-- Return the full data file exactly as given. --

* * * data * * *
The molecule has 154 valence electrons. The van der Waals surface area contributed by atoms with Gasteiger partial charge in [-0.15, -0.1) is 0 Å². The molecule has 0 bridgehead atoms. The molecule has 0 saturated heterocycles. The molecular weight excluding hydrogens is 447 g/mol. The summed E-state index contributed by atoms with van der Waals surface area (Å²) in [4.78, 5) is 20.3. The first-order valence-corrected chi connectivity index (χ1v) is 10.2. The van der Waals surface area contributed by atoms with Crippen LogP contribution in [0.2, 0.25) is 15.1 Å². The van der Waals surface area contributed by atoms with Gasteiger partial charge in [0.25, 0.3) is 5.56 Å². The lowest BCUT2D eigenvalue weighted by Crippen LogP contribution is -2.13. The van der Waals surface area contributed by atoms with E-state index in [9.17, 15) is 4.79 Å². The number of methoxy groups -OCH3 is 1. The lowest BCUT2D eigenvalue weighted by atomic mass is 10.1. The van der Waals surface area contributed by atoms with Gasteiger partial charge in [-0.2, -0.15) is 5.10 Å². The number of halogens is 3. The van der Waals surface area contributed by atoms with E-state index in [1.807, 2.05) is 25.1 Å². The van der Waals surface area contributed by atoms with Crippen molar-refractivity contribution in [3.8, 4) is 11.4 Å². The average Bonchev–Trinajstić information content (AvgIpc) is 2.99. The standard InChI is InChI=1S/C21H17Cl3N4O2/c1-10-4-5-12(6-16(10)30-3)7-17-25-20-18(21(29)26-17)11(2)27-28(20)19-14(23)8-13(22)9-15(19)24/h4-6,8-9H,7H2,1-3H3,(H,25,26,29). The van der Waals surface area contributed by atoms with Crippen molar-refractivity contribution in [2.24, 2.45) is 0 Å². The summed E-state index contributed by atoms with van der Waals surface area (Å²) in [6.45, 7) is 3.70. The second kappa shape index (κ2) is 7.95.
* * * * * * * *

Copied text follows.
The molecule has 154 valence electrons. The van der Waals surface area contributed by atoms with Gasteiger partial charge in [-0.15, -0.1) is 0 Å². The molecule has 0 bridgehead atoms. The molecule has 0 saturated heterocycles. The molecular weight excluding hydrogens is 447 g/mol. The summed E-state index contributed by atoms with van der Waals surface area (Å²) in [4.78, 5) is 20.3. The first-order valence-corrected chi connectivity index (χ1v) is 10.2. The van der Waals surface area contributed by atoms with Crippen LogP contribution in [0.2, 0.25) is 15.1 Å². The van der Waals surface area contributed by atoms with Gasteiger partial charge in [0.25, 0.3) is 5.56 Å². The lowest BCUT2D eigenvalue weighted by Crippen LogP contribution is -2.13. The van der Waals surface area contributed by atoms with E-state index in [9.17, 15) is 4.79 Å². The number of methoxy groups -OCH3 is 1. The lowest BCUT2D eigenvalue weighted by atomic mass is 10.1. The van der Waals surface area contributed by atoms with Gasteiger partial charge in [-0.2, -0.15) is 5.10 Å². The number of halogens is 3. The van der Waals surface area contributed by atoms with E-state index in [1.807, 2.05) is 25.1 Å². The van der Waals surface area contributed by atoms with Crippen molar-refractivity contribution in [3.8, 4) is 11.4 Å². The average Bonchev–Trinajstić information content (AvgIpc) is 2.99. The standard InChI is InChI=1S/C21H17Cl3N4O2/c1-10-4-5-12(6-16(10)30-3)7-17-25-20-18(21(29)26-17)11(2)27-28(20)19-14(23)8-13(22)9-15(19)24/h4-6,8-9H,7H2,1-3H3,(H,25,26,29). The van der Waals surface area contributed by atoms with Crippen molar-refractivity contribution in [2.24, 2.45) is 0 Å². The summed E-state index contributed by atoms with van der Waals surface area (Å²) in [6.45, 7) is 3.70. The second kappa shape index (κ2) is 7.95.